Police departments struggle to recruit enough officers

Police departments across the country are facing a challenge to recruit enough officers to fill their ranks as the perception of policing changes. This phenomenon is a danger to the safety of our communities as criminals take advantage of the situation.

“The number of full-time sworn officers per 1,000 residents decreased, from 2.42 in 1997 to 2.17 in 2016,” the Bureau of Justice Statistics (BJS) reported. The raw number of police officers in the U.S. also declined slightly, from 724,690 in 2013 to 701,169 in 2016.

Small police departments in rural communities struggle the most to recruit enough officers due to the lower pay. According to an article by the Associated Press:

“As hard as it is to find someone interested in joining law enforcement, it’s even more difficult to steer them toward a small town agency. It’s common for officers at smaller departments to move to large departments.”

Chuck Wexler, executive director of the Police Executive Research Forum wrote in a 2017 organizational newsletter. A strong job market also contributes to the police recruitment crunch.

Jones and Wexler describe, law enforcement has lost its gloss in the eyes of many Americans. Public opinion of law enforcement slid to a 22-year low in 2015, according to a Gallup poll.

The rush to put officers on the street has led to gaps in training that has had tragic results.

Changes in public perception has contributed to the challenge to recruit enough officers

Controversial cases such as the shooting of Michael Brown made national headlines and caused a backlash against precised police discrimination against minority communities.

Wexler wrote, “The American policing profession may be facing the most fundamental questioning of its legitimacy in decades,… The very essence of policing is being debated in many cities, often because of controversial video recordings of police officers’ actions. Community trust has eroded, and the professionalism of the police is being questioned.”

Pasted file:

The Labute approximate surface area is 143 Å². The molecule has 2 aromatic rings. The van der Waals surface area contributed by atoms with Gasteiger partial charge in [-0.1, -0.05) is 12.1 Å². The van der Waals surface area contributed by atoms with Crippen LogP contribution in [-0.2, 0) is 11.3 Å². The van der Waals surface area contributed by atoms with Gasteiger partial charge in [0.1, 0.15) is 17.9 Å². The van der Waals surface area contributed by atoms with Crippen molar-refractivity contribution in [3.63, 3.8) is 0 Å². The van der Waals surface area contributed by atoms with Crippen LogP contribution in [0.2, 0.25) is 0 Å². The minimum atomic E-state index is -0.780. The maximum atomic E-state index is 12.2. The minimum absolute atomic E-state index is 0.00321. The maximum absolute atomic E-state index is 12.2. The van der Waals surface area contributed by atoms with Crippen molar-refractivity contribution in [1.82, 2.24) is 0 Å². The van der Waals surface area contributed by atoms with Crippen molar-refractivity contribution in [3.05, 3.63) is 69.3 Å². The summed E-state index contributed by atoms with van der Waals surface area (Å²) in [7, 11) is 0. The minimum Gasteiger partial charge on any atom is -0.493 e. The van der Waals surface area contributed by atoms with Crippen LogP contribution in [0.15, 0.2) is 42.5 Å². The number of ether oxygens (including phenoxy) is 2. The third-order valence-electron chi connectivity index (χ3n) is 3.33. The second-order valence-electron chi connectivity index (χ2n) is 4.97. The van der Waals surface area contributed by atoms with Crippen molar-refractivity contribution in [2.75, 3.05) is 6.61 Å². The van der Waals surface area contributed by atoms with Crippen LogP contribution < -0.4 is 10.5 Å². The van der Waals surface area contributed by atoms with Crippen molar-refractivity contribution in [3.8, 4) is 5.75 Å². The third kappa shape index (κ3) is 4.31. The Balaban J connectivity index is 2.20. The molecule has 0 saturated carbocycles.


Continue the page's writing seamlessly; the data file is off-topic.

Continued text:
The media is a driving force in the perception the public has of the police and many other issues. Many police officers are becoming dangerously concerned with how the media will portray them in some situations.

According to CBS Chicago: “The theory is the increased scrutiny of police has prompted some officers to take a step back. Some criminals are capitalizing on that, leading to an increase in crime.”

Add to that videos of alleged police abuse, and many officers fear becoming the next viral video.

Police departments face recruitment challenges

Lack of support for officers has led to de-policing of some communities

The lack of support from some communities and political leaders has also made the challenge to recruit enough officers more of a challenge.

Officers try to walk the fine line between doing their jobs and balancing the perception of them played out in the media. The loss of support from some communities and politicians wanting to make examples of them has led to de-policing of some areas.